Dakota and Beyond
- date: 2019-01-31
Jewel Cave National Monument 13 miles west of Custer South Dakota - one of the longest cave in the world.
- date: 2019-01-31
Not native to the Black Hills, Mountain Goats, the 1924 gift from Canada to Custer State Park has also enhanced Mount Rushmore National Memorial
- date: 2019-01-20
South Dakota counties and county seat.
Dakota is derived from the Sioux Indian word for "friend." The area of South Dakota is 77,047 sq mi (199,552 sq km), the State Bird is the ring-necked pheasant, State Flower is the pasqueflower, and the State Tree is the Black Hills spruce.
Did you know that South Dakota has two of the world's longest caves? Jewel Cave is the third longest cave in the world and Wind Cave is the fifth longest cave in the world. This size ranking changes periodically as cave exploration around the world is ongoing. Both of these caves reside in a limestone layer that is said to be millions of years old. That layer is called the Paha Sapa formation. Paha Sapa is a Lakota word that means hills of black or Black Hills. Did you known that there was an uplift from deep in the earth that pushed it's way though that limestone layer? That uplift was molten rock that formed granite. One of the granite formations is now the home of Mount Rushmore.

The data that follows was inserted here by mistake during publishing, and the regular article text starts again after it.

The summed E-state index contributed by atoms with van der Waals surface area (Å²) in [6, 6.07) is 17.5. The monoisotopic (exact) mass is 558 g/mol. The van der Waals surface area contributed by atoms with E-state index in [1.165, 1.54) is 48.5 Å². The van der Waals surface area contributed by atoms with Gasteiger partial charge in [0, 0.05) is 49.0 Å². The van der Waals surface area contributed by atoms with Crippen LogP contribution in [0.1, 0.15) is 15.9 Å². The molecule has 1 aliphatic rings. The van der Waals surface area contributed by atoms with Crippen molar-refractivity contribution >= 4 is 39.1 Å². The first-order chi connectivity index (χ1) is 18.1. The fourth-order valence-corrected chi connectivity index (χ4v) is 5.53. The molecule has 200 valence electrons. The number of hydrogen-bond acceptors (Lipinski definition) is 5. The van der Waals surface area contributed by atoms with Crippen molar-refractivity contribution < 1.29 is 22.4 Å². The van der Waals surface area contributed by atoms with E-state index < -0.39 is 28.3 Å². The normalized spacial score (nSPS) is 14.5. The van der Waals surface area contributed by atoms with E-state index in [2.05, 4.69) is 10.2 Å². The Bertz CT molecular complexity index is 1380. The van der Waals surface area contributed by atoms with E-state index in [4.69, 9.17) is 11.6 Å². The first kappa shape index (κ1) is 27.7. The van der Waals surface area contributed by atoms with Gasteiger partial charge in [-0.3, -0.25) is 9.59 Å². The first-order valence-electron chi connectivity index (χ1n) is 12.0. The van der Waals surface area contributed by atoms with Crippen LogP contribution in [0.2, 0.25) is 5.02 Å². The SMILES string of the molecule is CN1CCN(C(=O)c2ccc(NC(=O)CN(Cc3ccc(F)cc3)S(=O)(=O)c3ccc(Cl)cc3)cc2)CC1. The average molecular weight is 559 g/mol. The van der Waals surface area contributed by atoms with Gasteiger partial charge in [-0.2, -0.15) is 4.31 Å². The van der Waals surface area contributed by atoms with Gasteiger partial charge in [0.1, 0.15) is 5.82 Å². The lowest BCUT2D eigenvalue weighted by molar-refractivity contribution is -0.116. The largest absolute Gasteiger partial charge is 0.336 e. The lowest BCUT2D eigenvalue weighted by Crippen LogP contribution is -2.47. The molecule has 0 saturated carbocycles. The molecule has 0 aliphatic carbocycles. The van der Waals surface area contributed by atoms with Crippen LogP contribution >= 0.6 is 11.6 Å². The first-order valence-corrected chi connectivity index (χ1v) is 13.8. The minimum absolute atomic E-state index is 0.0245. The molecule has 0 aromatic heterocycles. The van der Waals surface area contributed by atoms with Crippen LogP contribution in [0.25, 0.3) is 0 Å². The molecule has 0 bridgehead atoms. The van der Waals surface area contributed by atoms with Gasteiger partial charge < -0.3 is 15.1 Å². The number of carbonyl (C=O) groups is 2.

South Dakota is a place of discovery with scenery around every corner. The horses in the photo to the left are but one example. They were spotted next to the Bad River west of the inlet to the Missouri River.
The photo was taken in the summer of 2011 during the flooding on the Missouri. The Bad River had receded at this location west of Fort Pierre, South Dakota. Heavy rains throughout early summer keep the pastures and prairie land very green.
At the Oahe Dam and within the city of Pierre the affects of the flood are obvious. Sandbags create a peculiar site as you drive around Pierre and Fort Pierre.
I pledge loyalty and support to the flag and State of South Dakota, land of sunshine, land of infinite variety.
Our state flag and seal are symbols of the proud heritage we as South Dakotans are privileged to enjoy. It is proper that the people be aware of the history relating to the adoption of these official emblems.